While all the songs are sung by different characters in context to their current emotions, these are all cover songs of classic rock and pop tunes. Nearly all the songs are actually sung by the lead voice actors Evan Rachael Wood and Alan Cumming. While their singing voices are more than decent, it made me wonder how much better they’d fair with more original songs as opposed to the overly familiar melodies of Burt Bacharach’s “I’ll Never Fall in Love Again” and The Troggs’ “Wild Thing”. George Lucas stated that he initially wanted to have Beatles songs, but they were too expensive. While it might have made the music a little more interesting, I doubt it would’ve improved the presentation nor would the other idea to simply make the movie an opera.

The biggest hurdle for any animated film to conquer – especially one that has been tossed around to various companies – is the animation itself. In terms of design and texture, this computer animated world doesn’t look half-bad. There was certainly some detail put into this as one of the cast members remarked how many changes her character’s hair went through. And while it’s pleasing to see computer animation with designs more anatomical than stylized, it certainly could have used more appeal. Maybe it was due to the production lasting 15 years in various stages, but the characters resembled those old animation tutorials I used to use in college. The fairies, trolls and elves all resemble designs that seem ripped straight from a student animation. It’s an A+ student project, mind you, but this is a theatrical animated picture we’re talking about written by an accomplished filmmaker.

There is some humor and spunk to Strange Magic, but it’s just as shoehorned in as the musical numbers amid a twisty plot of romances. All of the appeal – progressively appealing as it seems – just narrowly misses the mark. The animation is decent, but most kids are not going to respond to an animated film of decent quality. The songs are a charming addition, but outplay their welcome as the relation grows more base with the on-screen emotions. And, most importantly, it all just doesn’t blend as well it should. A fairy romance/action/musical animated picture may work someday, but not with this movie. With its fluctuating tones and simple story elements, Strange Magic is more strange than magical.

“Ida” Review

It may seem a little expected and a little cliche that one of my favorite films of 2014 is a black-and-white foreign film of a quiet manner echoing Ingmar Bergman. But Ida is a film I can’t help but love for how it stuck in my brain with its unforgettable imagery and characters. Despite being a rather dreary drama about a bleak era in Poland, everything about this production kept me glued to the screen from its unique character studies to some of the most beautiful cinematography I’ve seen all year.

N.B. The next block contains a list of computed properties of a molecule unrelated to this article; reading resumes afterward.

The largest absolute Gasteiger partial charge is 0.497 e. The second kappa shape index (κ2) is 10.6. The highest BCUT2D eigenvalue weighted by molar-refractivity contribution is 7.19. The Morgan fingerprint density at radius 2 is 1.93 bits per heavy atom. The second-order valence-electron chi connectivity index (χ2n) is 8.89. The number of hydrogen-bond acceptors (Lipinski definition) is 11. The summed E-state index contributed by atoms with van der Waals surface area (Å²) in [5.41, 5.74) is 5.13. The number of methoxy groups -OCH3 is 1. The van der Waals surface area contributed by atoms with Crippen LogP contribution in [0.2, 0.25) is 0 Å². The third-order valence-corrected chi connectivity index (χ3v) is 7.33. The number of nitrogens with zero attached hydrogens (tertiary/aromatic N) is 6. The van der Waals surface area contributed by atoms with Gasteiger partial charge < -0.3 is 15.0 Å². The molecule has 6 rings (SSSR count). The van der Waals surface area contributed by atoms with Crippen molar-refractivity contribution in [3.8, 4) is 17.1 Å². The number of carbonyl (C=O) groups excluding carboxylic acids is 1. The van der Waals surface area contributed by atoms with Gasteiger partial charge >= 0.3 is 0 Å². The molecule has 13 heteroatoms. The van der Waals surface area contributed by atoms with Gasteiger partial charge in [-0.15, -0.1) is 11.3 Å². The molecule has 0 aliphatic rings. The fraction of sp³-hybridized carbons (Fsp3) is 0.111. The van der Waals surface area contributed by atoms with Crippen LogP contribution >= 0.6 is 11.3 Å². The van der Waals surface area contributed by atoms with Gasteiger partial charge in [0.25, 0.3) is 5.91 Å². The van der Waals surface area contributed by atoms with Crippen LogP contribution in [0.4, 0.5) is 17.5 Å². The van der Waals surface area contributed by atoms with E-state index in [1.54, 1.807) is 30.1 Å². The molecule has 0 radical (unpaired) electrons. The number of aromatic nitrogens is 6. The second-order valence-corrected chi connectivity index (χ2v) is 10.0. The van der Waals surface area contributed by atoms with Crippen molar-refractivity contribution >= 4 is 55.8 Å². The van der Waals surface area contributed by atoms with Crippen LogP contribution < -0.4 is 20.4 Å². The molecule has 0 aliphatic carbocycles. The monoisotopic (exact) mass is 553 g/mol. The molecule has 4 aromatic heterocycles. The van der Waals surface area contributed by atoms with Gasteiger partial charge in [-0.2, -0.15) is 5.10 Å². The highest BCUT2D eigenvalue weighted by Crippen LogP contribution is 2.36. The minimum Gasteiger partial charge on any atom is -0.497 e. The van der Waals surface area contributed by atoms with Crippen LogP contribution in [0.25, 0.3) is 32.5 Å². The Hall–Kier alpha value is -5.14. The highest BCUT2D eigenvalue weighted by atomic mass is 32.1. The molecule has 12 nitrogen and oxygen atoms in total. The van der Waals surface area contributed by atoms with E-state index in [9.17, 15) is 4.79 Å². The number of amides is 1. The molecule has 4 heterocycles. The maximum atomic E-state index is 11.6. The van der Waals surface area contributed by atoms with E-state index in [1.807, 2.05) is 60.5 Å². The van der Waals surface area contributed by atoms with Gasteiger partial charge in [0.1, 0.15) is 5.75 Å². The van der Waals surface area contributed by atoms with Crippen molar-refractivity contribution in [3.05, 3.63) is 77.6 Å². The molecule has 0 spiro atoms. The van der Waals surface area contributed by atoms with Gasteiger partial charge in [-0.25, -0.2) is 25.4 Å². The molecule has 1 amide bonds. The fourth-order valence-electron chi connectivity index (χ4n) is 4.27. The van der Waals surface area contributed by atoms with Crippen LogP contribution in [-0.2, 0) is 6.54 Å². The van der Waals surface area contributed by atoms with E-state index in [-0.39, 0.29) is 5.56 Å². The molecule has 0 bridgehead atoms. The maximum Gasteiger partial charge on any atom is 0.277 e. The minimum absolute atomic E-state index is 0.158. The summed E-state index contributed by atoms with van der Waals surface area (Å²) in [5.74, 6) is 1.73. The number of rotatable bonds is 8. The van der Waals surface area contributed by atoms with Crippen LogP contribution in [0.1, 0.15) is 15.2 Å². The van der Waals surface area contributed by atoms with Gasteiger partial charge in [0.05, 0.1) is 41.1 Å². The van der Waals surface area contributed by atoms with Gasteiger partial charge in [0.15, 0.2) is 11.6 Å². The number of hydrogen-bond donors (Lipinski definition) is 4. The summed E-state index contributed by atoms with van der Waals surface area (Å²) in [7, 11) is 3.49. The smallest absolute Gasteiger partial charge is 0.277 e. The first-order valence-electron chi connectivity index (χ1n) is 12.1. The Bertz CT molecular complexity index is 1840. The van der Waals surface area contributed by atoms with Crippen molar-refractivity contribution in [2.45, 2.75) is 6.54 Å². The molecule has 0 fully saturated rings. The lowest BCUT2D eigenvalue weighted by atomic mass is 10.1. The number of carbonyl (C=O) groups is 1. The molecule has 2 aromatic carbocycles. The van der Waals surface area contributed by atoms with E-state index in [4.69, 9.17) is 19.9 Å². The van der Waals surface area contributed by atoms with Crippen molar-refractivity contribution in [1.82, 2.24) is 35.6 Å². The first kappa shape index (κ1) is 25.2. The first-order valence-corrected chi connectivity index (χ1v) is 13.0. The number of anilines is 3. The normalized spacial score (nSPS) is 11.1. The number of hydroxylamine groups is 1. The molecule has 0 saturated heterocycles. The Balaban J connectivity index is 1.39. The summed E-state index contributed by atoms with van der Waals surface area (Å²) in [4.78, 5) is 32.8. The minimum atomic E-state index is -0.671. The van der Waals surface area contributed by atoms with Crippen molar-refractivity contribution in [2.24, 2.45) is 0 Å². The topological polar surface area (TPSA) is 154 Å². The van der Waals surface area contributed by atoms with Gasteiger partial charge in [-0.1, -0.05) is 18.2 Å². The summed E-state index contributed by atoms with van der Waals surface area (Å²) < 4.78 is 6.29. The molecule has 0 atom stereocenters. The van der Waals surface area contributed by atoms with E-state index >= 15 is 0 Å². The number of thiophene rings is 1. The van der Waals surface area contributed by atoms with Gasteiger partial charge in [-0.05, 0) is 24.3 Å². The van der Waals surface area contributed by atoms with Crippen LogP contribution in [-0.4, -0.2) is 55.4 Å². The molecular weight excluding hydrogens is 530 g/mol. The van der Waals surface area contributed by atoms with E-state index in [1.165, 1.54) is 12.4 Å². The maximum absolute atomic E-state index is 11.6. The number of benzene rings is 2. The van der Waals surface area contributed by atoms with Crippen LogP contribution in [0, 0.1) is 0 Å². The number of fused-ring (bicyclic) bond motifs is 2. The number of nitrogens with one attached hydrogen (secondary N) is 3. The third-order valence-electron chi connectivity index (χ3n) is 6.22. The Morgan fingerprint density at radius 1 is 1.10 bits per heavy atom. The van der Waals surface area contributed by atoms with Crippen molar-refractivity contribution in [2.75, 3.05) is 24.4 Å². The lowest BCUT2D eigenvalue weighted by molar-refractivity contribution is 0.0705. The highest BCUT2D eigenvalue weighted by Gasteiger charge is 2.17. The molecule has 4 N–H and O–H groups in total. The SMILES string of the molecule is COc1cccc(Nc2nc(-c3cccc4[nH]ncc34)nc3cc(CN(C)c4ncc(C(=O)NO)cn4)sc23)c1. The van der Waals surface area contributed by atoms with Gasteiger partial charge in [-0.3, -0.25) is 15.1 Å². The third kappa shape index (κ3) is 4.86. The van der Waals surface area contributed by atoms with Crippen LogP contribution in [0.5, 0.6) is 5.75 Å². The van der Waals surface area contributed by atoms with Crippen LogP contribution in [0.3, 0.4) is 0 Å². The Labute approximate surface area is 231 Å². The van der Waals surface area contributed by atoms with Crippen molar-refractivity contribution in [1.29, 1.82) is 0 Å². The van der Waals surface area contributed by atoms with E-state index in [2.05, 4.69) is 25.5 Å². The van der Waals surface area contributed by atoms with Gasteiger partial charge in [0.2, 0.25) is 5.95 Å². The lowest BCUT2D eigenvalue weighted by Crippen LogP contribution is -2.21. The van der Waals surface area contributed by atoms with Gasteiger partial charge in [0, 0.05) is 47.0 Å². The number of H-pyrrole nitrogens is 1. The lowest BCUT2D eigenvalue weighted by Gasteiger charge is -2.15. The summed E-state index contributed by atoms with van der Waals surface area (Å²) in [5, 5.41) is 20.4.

The film follows the orphaned girl Anna of a Polish convent, readying herself to take her final vows as a nun. Having spent so much time devoting her life to Christ and knowing little of her lineage, Mother Superior recommends she takes time to visit her only living relative, aunt Wanda. This woman is everything Anna is not; she is a judge who spends her off hours drinking and sleeping with all sorts of men, damaged by the world she grew up with. But Wanda does have one big bombshell to deliver; Anna’s real name is Ida and her parents were Jewish. Her parents, murdered by Nazis during the war, were never accounted for. So Ida decides to take a trip around the snowy and gloomy countryside to find some closure in her parents’ secret resting place.

It’s a scenario that puts any awkward family road trip to shame for both the grand revelation, the dreadful end goal and the differing morals of the two women. Wanda constantly tests Ida by mocking her values in her various states of stupor. In all that downer babble, however, she does bring up one point that gets to her. How can you knock sin if you’ve never experienced the world outside a convent? Living a sheltered life in the convent, Ida has a very limited view of the world. She’s quiet, shy and very protective of her holy items.

But the more Ida explores the cold and cruel landscape of Poland, she starts to see the beauty and allure of it all. Wanda speaks of a barn they intend to visit in which her relatives would craft stained glass windows for. When Ida finally witnesses this bit of craftsmanship, she is quietly stunned by the sight. The presumably colorful light seeping through the elegant design says more than words ever could. But, just in case, Wanda perfectly describes it as beauty amid horse manure.

That is indeed what Ida finds in this world. Poland is not a good looking country from this perspective. It’s freezing, most of the locals are bitter individuals and the quest unearths nothing but heartbreaking closure. And, yet, there is some room to live a joyous life. While on their way to a hotel, the two women befriend a musician who will be playing at the same building. He’s an attractive boy and Ida finds herself somewhat consumed by his allure. She listens to his band and finds herself ever engrossed in such an individual. The constant taunting of Wanda drowning in booze makes her fearful of these new feelings, but all the more excited to take a leap into the unknown.

The cinematography of Ida sticks out in my mind most prominently in every way. Everything is shot to be deliberately boxy and large the way the characters occupy their world. The film was shot in the boxed 4:3 aspect ratio as opposed to the widescreen formats of current movies. I’m not sure where the director found these locations or what tricks he used with the camera, but every single exterior appears to tower over the characters.